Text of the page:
July 13, 2010 in Features

Dr. Gott: Hospitalists often seen as strangers

Peter H. Gott, M.D. United Features
 

DEAR DR. GOTT: This is in response to the reader who asked about her doctor no longer admitting patients to the hospital. As a staff registered nurse, I can tell you that we love it when a hospitalist is the admitting physician. This means that there is a 24-hour resource right there within the hospital – no calling and waking a doctor in the middle of the night. I feel patients get extraordinary care when there’s someone on site to deal with any situation that comes up. I would in no way seek out a different primary-care physician, but rather celebrate that I would have a specialist available 24 hours a day, not just at rounding time!

DEAR READER: From a medical standpoint, hospitalists are often considered a godsend by physicians, nurses and other hospital staff alike. However, not all patients think the same. Many who have a good relationship with their physician are uncomfortable at suddenly not being able to see him or her. When a patient is in the hospital and not feeling his or her best and/or scared, anxious or worried, someone familiar and comfortable is preferred.

The issue of hospitalists is complex to say the least. They are as competent and caring as physicians who maintain private or group practices, and they are available to assist patients in the hospital at any time. But, again, unless the patient is in and out of the hospital on a regular basis and familiar with the staff or is comfortable with the situation, many will be uncomfortable having a stranger suddenly in control of the situation.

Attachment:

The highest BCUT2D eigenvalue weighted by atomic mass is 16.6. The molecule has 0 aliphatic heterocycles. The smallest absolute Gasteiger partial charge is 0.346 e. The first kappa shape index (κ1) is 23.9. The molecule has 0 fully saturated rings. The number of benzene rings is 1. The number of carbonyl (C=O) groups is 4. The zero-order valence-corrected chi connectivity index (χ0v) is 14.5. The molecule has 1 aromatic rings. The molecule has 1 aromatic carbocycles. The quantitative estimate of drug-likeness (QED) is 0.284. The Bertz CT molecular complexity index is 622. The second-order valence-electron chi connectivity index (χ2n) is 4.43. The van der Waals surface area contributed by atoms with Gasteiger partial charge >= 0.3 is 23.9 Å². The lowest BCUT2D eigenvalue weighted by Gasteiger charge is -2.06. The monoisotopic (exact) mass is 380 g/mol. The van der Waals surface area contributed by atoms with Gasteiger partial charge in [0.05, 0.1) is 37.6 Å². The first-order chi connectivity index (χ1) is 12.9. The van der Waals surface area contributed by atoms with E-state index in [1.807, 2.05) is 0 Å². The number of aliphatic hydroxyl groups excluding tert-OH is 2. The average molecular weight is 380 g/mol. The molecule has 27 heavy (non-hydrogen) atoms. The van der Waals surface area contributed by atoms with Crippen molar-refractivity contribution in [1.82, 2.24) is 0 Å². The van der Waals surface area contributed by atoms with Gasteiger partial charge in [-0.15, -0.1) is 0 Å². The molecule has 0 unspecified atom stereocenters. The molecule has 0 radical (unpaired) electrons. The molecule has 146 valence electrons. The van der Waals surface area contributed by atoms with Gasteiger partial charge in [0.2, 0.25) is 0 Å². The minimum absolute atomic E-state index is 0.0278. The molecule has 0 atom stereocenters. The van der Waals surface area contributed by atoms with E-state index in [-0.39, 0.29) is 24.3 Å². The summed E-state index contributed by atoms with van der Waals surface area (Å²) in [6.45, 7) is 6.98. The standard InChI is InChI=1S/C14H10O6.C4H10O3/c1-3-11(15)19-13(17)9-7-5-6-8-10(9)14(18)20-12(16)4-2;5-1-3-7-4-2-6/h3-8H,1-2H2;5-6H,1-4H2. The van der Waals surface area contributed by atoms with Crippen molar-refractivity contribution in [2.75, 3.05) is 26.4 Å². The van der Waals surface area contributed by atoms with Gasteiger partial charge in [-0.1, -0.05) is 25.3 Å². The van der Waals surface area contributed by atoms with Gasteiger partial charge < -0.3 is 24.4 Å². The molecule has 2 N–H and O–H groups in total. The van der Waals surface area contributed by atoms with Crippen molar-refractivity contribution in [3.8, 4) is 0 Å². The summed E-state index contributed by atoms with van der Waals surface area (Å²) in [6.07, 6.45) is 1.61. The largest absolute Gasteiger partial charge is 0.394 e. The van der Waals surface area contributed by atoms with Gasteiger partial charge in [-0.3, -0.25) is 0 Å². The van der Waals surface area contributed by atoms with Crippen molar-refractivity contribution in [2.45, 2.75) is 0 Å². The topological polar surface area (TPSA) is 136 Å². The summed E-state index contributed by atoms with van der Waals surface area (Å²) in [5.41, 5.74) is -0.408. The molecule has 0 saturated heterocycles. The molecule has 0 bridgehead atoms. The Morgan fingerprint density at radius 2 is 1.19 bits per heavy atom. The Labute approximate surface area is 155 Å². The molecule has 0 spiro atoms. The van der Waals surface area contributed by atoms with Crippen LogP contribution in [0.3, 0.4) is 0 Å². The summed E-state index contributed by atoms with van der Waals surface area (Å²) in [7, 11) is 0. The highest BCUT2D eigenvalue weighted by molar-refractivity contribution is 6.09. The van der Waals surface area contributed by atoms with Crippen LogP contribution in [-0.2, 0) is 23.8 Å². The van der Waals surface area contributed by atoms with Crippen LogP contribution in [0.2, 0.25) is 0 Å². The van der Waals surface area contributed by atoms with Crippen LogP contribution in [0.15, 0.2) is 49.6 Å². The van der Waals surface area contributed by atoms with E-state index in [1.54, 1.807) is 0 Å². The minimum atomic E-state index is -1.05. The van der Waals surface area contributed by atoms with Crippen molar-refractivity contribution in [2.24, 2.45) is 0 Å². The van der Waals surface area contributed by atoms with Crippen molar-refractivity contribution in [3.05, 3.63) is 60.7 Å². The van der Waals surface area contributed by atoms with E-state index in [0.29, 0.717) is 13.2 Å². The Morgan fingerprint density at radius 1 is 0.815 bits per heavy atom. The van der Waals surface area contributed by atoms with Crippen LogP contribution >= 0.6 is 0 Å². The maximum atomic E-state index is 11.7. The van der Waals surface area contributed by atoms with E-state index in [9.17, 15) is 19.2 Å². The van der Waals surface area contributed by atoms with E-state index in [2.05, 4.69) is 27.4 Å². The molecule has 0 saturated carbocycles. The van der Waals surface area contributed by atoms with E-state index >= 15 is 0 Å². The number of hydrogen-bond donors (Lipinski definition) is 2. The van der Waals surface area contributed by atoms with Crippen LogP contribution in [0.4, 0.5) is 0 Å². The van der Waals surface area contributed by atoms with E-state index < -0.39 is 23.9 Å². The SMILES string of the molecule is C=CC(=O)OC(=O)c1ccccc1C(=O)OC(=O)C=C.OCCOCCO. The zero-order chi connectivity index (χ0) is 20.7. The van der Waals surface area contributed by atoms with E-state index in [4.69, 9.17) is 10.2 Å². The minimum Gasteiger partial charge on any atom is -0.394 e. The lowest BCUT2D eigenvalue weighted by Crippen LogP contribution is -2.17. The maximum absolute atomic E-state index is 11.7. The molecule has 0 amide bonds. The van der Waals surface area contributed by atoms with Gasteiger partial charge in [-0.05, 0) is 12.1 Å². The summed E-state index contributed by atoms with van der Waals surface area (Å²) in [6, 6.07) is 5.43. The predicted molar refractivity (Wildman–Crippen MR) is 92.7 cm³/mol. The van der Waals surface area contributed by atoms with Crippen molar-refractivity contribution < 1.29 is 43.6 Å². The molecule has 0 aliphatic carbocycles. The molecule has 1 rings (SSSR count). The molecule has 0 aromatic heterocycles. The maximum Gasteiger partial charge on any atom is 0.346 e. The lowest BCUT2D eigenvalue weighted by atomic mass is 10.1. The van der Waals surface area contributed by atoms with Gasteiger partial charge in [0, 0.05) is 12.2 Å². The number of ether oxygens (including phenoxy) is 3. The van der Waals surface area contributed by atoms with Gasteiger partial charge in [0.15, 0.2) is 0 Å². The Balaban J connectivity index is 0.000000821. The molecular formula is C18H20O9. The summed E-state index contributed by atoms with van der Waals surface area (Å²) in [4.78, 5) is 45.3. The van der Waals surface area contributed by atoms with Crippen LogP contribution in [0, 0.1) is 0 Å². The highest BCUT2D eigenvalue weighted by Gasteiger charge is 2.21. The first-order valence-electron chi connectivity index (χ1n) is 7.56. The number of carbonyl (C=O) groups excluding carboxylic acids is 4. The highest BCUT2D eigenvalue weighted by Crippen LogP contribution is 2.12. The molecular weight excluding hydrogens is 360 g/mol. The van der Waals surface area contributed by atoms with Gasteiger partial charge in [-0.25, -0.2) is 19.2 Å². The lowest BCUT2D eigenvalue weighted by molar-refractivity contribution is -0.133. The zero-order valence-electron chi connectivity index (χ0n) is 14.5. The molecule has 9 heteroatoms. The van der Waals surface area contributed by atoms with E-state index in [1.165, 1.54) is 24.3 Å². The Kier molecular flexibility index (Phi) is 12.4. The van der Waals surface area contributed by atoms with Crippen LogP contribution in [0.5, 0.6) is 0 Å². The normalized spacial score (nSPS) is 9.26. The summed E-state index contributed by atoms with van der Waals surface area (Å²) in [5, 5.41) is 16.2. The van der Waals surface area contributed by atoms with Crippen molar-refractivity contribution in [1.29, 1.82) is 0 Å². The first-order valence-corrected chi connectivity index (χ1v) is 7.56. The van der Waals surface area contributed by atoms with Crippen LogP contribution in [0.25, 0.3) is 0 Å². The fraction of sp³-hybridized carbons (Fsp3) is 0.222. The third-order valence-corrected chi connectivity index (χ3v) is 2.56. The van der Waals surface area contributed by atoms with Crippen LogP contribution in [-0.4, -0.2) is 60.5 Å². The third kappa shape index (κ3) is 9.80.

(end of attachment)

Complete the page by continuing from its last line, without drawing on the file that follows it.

Thank you for offering your opinion on this matter. I hope patients will come around to this increasingly common occurrence because it benefits them just as much, if not more, than their own physician.

DEAR DR. GOTT: If something is gluten-free, does that mean it is also flourless?

DEAR READER: No. Gluten is a protein found in several common types of grains, including wheat, rye and barley. If a product is gluten-free, that means that the product is not made with grains and flours that contain gluten.

To confuse the issue, some gluten-free products are flourless and others are made with flour, such as rice or corn flours that do not contain the protein.

People with a gluten sensitivity or gluten allergy must maintain a strict diet that avoids all foods containing the protein because it can cause intestinal damage and troublesome symptoms, such as abdominal pain, pressure, bloating, diarrhea and constipation. By removing the protein from the diet, the body can often repair most or all of the damage as long as it is avoided.

People who are following my no-flour, no-sugar diet should remain vigilant about gluten-free products because they may contain sugar and other types of flour. Once the weight goal is achieved and if a person wishes to add a few foods that contain flour and/or sugar back into the diet, gluten-free products are an excellent choice.

To provide related information, I am sending you a copy of my Health Report “Losing Weight: An Introduction to the No Flour, No Sugar Diet.” Other readers who would like a copy should send a self-addressed stamped No. 10 envelope and a $2 check or money order to Newsletter, P.O. Box 167, Wickliffe, OH 44092. Be sure to mention the title or print an order form off my website, www.AskDrGottMD.com.


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